Mcdonald's: Polishing the Golden Arches

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PROBLEM IDENTIFICATION

The main problem from McDonald's case, McDonald's Polishing the Golden Arches, is how to classify McDonald's strategy through Plan to Win into one of the five generic competitive strategies. Before we solve this main problem, we should determine the chief economic and business characteristics, the five forces analysis, and also the driving forces of the fast-food industry. After that we identify the strengths, weaknesses, opportunities, and threats by using SWOT analysis. Finally, we classify McDonald's strategy into one of the five generic competitive strategies.

ANALYSIS

The chief economic and business characteristics of the fast-food industry
In 2003 sales for the U.S. consumer food-service market totaled approximately $408 billion. For the sandwich segment, the top 30 sandwich chains had U.S. system wide sales of approximately $64 billion. Future growth in the sandwich segment was expected to be only around 2 percent annually for the foreseeable future. McDonald's and Burger King were the earliest and most aggressive hamburger chains to begin to expand internationally. The products of the various sandwich chains in U.S. were strongly differentiated, continuously follow the trends that are changed all the time.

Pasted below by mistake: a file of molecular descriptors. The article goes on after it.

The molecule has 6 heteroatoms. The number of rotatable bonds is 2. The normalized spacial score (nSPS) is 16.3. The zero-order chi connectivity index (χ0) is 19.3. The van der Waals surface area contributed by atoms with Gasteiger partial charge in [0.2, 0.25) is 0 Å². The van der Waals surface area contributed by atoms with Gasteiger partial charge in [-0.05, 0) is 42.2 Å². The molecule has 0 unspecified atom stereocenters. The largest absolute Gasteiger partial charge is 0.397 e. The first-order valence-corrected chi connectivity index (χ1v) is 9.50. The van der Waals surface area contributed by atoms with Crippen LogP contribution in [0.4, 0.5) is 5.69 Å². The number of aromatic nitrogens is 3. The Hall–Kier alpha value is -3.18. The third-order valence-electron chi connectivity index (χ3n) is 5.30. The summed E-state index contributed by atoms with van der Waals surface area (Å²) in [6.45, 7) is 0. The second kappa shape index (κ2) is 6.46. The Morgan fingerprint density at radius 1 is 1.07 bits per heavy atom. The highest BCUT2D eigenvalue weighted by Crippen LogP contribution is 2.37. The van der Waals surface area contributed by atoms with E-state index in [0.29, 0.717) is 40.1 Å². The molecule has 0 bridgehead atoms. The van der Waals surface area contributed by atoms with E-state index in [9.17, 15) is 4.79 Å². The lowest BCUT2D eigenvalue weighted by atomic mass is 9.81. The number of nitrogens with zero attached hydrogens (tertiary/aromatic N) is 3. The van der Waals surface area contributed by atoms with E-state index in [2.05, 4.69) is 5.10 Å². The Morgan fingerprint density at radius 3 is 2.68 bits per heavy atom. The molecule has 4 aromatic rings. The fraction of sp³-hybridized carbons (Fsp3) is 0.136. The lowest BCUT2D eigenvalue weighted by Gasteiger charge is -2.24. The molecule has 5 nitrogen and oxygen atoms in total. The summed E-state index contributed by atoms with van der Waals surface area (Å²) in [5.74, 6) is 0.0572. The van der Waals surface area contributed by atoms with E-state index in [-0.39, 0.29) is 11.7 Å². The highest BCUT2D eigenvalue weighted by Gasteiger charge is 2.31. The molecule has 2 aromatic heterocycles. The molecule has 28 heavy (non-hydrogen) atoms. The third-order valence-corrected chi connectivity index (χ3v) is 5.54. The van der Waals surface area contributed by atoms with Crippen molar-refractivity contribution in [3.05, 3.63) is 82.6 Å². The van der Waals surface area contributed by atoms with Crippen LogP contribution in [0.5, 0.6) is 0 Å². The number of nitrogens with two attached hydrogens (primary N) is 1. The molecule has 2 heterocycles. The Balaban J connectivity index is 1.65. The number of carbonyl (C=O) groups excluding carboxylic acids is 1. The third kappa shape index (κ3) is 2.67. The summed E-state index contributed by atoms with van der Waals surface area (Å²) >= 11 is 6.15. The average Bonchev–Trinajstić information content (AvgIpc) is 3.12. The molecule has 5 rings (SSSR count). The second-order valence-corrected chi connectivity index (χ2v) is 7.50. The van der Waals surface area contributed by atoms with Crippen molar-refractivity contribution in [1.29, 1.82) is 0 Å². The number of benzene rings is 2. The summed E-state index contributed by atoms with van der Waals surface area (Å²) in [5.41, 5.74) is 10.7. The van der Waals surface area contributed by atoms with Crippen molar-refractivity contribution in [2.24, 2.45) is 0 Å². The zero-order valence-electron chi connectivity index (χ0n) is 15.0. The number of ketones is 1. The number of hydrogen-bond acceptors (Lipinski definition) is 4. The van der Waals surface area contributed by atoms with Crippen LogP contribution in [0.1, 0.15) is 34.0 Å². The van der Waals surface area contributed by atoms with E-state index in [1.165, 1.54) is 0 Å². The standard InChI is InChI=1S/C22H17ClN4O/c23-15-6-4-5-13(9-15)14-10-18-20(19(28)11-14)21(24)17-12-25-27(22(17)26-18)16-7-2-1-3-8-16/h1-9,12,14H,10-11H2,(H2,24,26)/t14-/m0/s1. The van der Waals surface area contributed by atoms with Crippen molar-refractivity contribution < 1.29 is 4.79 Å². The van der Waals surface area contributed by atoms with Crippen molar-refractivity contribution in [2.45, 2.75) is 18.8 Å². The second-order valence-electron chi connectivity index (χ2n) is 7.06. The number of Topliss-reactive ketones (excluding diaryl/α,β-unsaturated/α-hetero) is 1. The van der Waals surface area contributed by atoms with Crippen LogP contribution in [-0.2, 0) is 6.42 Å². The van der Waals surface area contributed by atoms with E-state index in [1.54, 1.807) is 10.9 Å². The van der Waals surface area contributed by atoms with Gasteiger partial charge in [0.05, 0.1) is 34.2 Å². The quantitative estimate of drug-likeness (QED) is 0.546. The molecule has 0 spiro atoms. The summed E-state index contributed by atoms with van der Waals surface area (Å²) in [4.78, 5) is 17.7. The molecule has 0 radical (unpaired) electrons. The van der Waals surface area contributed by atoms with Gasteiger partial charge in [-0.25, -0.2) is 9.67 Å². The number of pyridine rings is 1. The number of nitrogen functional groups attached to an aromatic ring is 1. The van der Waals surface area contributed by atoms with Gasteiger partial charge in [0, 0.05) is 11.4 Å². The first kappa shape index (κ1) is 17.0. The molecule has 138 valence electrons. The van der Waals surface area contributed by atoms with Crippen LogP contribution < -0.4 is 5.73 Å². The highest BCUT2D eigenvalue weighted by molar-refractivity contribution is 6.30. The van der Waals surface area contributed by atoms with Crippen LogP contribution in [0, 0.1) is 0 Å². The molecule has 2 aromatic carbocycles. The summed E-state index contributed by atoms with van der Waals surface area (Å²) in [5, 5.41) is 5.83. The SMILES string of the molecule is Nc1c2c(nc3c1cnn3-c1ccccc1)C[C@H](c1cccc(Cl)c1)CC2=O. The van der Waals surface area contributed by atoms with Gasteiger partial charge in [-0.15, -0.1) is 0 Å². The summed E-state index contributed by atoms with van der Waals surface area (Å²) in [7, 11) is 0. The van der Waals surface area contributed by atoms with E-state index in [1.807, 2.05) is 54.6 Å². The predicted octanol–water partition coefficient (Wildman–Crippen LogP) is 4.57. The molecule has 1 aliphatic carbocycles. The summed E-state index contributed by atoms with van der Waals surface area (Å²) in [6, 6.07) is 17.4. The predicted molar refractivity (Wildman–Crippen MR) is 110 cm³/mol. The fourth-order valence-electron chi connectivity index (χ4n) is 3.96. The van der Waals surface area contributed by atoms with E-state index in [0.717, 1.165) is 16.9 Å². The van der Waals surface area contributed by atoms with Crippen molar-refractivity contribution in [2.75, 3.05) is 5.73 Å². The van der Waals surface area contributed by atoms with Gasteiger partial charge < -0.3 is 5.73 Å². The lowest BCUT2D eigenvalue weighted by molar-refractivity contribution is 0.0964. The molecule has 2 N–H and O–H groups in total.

The five forces analysis and the driving forces of the fast-food industry
By using the Porter's five forces model of competition, we identify rivalry among fast-food chains and buyers as the strong forces that make the competition in fast-food industry more and more tighten. In general, McDonald and its main competitors (Burger King Corporation, Wendy's International, Inc., Hardee's, and Jack in the Box) are active in making fresh moves to improve their market standing and business performance by introducing their product innovation and launching a lot of outlets (franchise). On the other hand, buyers were more increasingly focusing on value and healthy foods. This condition can force McDonald and its

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